– King’s knowledge of Chase’s employment status came only from looking at a USPS computer program that listed Chase as either “injured on duty” or “out on workers’ compensation.” There was no reference to FMLA at all.
– King testified the he never received the FMLA notice that was allegedly mailed to both Chase and King.
– Most importantly, King credibly testified that he thought employees could delay using unpaid FMLA leave until after their paid workers compensation had expired. Since Chase was listed as being on workers compensation leave only, King concluded that he must have declined FMLA coverage as of the time of the termination.
In short, the issue was not that King was unaware that Chase was on FMLA; he actively and palpably concluded that he was not. As such, he could not have decided to retaliate against Chase on that basis.
Even King’s fondness for broadcasting insulting remarks about Chase supported the determination that he was not biased against Chase because of the FMLA leave. King’s insults were directed at Chase’s status as a worker on limited duty, which relates to Chase’s workers compensation claims, not to his desire for time off from work under FMLA.
As a result, the Court of Appeals concluded that King could not have retaliated against Chase for taking FMLA because he affirmatively believed that Chase had not invoked those rights.
Final Argument is Just Junk Mail
Chase took one more shot, claiming that even if King did not know of his FMLA status, the USPS as an entity knew he was on FMLA leave and this “corporate knowledge” was sufficient to meet the standard for proving intent to retaliate. The court stopped delivery on this argument, however, by observing that the vast majority of courts around the country require that the actual decision-maker must have knowledge of the protected rights tin order to be held liable for intentional retaliation.
This is a very curious case. For one thing, a claim of retaliation for seeking workers compensation benefits would ordinarily be brought under these circumstances. However, since Chase worked for the USPS, he was not covered under the workers compensation laws of Massachusetts (where the case arose) but rather, under the Federal Employees’ Compensation Act, which does not appear to permit a private lawsuit for retaliation.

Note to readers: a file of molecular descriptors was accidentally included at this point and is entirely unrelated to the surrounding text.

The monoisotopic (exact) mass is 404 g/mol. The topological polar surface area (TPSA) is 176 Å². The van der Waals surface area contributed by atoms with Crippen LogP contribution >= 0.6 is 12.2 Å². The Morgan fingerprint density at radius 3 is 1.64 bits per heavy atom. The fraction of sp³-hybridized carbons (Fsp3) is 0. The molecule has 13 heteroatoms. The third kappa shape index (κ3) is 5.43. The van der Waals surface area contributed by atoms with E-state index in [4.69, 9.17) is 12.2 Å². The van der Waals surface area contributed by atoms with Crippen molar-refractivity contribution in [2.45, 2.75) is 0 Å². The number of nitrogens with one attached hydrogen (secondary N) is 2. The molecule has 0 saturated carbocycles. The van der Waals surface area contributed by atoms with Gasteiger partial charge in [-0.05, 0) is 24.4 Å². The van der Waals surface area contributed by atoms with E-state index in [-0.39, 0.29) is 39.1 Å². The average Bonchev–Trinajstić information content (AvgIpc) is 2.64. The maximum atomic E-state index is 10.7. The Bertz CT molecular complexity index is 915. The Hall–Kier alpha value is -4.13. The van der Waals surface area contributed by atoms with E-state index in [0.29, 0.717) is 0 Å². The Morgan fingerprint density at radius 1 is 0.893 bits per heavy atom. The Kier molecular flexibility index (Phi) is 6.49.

In Minnesota, this would be the first cause of action we would anticipate in this fact setting. Minnesota Statutes Section 176.82 specifically states:
Any person discharging or threatening to discharge an employee for seeking workers’ compensation benefits or in any manner intentionally obstructing an employee seeking workers’ compensation benefits is liable in a civil action for damages incurred by the employee…”
It is also curious that a supervisor could behave so badly toward his employees and get away with it. Admittedly, it is difficult to terminate a federal employee but seriously, how could King be allowed to keep haranguing his employees as he did?
The most curious aspect of the case is the notion that the supervisor’s extreme misunderstanding of the employee’s status could insulate the employer from a retaliation claim. As noted above, employers ordinarily cannot escape liability merely by asserting that the employee never specifically mentioned FMLA or that they were not sure that FMLA applied. A duty of further inquiry arises when the employer has sufficient information to believe that FMLA might be in the picture.
However, where the employer can demonstrate a compelling case for believing that the employee had affirmatively declined FMLA protections, they might be able to convince a judge or jury that they could not have formed the legally mandated intent to retaliate on that basis. This will be the rare case, and the decision should not be viewed as a turning point in FMLA retaliation litigation but rather, a curiosity to keep our eye on.